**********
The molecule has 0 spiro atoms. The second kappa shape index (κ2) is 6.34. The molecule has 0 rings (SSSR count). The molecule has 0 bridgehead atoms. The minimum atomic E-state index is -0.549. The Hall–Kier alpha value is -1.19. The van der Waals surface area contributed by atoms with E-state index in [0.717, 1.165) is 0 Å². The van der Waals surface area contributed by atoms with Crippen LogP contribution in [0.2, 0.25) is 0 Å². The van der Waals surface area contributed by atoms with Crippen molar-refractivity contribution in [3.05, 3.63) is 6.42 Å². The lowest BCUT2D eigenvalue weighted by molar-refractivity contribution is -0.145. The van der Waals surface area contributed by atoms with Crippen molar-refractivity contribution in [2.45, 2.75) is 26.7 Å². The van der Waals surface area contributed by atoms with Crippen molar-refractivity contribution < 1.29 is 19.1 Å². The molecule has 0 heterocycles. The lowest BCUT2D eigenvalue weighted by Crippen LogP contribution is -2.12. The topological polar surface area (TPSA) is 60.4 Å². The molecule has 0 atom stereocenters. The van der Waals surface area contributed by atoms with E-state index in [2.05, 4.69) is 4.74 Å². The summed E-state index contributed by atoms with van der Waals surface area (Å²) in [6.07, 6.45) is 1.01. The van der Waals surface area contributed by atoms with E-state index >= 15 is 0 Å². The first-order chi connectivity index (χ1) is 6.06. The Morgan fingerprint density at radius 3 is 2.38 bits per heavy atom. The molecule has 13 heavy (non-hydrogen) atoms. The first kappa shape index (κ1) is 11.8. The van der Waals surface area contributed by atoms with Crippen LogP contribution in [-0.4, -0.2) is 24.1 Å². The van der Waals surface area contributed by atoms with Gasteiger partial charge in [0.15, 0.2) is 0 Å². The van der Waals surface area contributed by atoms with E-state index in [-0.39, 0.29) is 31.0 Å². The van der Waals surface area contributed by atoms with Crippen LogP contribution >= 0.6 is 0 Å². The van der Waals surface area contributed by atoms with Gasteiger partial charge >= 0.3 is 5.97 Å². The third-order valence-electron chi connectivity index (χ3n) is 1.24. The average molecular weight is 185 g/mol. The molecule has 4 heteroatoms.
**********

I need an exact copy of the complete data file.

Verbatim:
The molecule has 0 spiro atoms. The second kappa shape index (κ2) is 6.34. The molecule has 0 rings (SSSR count). The molecule has 0 bridgehead atoms. The minimum atomic E-state index is -0.549. The Hall–Kier alpha value is -1.19. The van der Waals surface area contributed by atoms with E-state index in [0.717, 1.165) is 0 Å². The van der Waals surface area contributed by atoms with Crippen LogP contribution in [0.2, 0.25) is 0 Å². The van der Waals surface area contributed by atoms with Crippen molar-refractivity contribution in [3.05, 3.63) is 6.42 Å². The lowest BCUT2D eigenvalue weighted by molar-refractivity contribution is -0.145. The van der Waals surface area contributed by atoms with Crippen molar-refractivity contribution in [2.45, 2.75) is 26.7 Å². The van der Waals surface area contributed by atoms with Crippen molar-refractivity contribution < 1.29 is 19.1 Å². The molecule has 0 heterocycles. The lowest BCUT2D eigenvalue weighted by Crippen LogP contribution is -2.12. The topological polar surface area (TPSA) is 60.4 Å². The molecule has 0 atom stereocenters. The van der Waals surface area contributed by atoms with E-state index in [2.05, 4.69) is 4.74 Å². The summed E-state index contributed by atoms with van der Waals surface area (Å²) in [6.07, 6.45) is 1.01. The van der Waals surface area contributed by atoms with E-state index >= 15 is 0 Å². The first-order chi connectivity index (χ1) is 6.06. The Morgan fingerprint density at radius 3 is 2.38 bits per heavy atom. The molecule has 13 heavy (non-hydrogen) atoms. The first kappa shape index (κ1) is 11.8. The van der Waals surface area contributed by atoms with Crippen LogP contribution in [-0.4, -0.2) is 24.1 Å². The van der Waals surface area contributed by atoms with Gasteiger partial charge in [0.15, 0.2) is 0 Å². The van der Waals surface area contributed by atoms with E-state index in [-0.39, 0.29) is 31.0 Å². The van der Waals surface area contributed by atoms with Crippen LogP contribution >= 0.6 is 0 Å². The van der Waals surface area contributed by atoms with Gasteiger partial charge >= 0.3 is 5.97 Å². The third-order valence-electron chi connectivity index (χ3n) is 1.24. The average molecular weight is 185 g/mol. The molecule has 4 heteroatoms.